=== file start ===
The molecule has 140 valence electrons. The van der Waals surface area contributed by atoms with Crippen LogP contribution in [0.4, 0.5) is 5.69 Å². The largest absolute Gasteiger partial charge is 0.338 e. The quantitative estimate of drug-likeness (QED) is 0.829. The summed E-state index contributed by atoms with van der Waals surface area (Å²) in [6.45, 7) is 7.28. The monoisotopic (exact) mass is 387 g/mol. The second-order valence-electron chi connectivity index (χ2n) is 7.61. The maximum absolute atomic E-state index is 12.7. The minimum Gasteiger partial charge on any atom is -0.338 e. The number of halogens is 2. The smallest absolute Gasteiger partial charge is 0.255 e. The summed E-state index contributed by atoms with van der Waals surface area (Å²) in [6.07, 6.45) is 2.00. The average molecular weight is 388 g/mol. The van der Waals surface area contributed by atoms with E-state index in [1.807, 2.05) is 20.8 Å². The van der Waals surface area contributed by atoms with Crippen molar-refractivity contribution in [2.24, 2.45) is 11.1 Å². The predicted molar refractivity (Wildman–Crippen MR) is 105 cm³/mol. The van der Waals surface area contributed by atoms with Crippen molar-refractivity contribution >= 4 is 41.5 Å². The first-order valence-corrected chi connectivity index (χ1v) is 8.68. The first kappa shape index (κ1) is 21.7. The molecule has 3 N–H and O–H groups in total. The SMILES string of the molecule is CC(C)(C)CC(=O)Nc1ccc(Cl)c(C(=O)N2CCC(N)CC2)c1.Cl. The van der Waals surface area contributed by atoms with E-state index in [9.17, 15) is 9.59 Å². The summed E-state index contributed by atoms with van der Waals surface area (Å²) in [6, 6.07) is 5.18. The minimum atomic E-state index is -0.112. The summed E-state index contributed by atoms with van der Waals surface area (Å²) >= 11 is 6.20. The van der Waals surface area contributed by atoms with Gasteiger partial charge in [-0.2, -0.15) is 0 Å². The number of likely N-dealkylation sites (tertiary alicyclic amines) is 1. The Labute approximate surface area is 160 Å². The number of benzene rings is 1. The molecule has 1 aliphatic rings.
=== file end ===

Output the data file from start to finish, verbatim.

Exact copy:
The molecule has 140 valence electrons. The van der Waals surface area contributed by atoms with Crippen LogP contribution in [0.4, 0.5) is 5.69 Å². The largest absolute Gasteiger partial charge is 0.338 e. The quantitative estimate of drug-likeness (QED) is 0.829. The summed E-state index contributed by atoms with van der Waals surface area (Å²) in [6.45, 7) is 7.28. The monoisotopic (exact) mass is 387 g/mol. The second-order valence-electron chi connectivity index (χ2n) is 7.61. The maximum absolute atomic E-state index is 12.7. The minimum Gasteiger partial charge on any atom is -0.338 e. The number of halogens is 2. The smallest absolute Gasteiger partial charge is 0.255 e. The summed E-state index contributed by atoms with van der Waals surface area (Å²) in [6.07, 6.45) is 2.00. The average molecular weight is 388 g/mol. The van der Waals surface area contributed by atoms with E-state index in [1.807, 2.05) is 20.8 Å². The van der Waals surface area contributed by atoms with Crippen molar-refractivity contribution in [2.24, 2.45) is 11.1 Å². The predicted molar refractivity (Wildman–Crippen MR) is 105 cm³/mol. The van der Waals surface area contributed by atoms with Crippen molar-refractivity contribution >= 4 is 41.5 Å². The first-order valence-corrected chi connectivity index (χ1v) is 8.68. The first kappa shape index (κ1) is 21.7. The molecule has 3 N–H and O–H groups in total. The SMILES string of the molecule is CC(C)(C)CC(=O)Nc1ccc(Cl)c(C(=O)N2CCC(N)CC2)c1.Cl. The van der Waals surface area contributed by atoms with E-state index in [9.17, 15) is 9.59 Å². The summed E-state index contributed by atoms with van der Waals surface area (Å²) in [6, 6.07) is 5.18. The minimum atomic E-state index is -0.112. The summed E-state index contributed by atoms with van der Waals surface area (Å²) >= 11 is 6.20. The van der Waals surface area contributed by atoms with Gasteiger partial charge in [-0.2, -0.15) is 0 Å². The number of likely N-dealkylation sites (tertiary alicyclic amines) is 1. The Labute approximate surface area is 160 Å². The number of benzene rings is 1. The molecule has 1 aliphatic rings.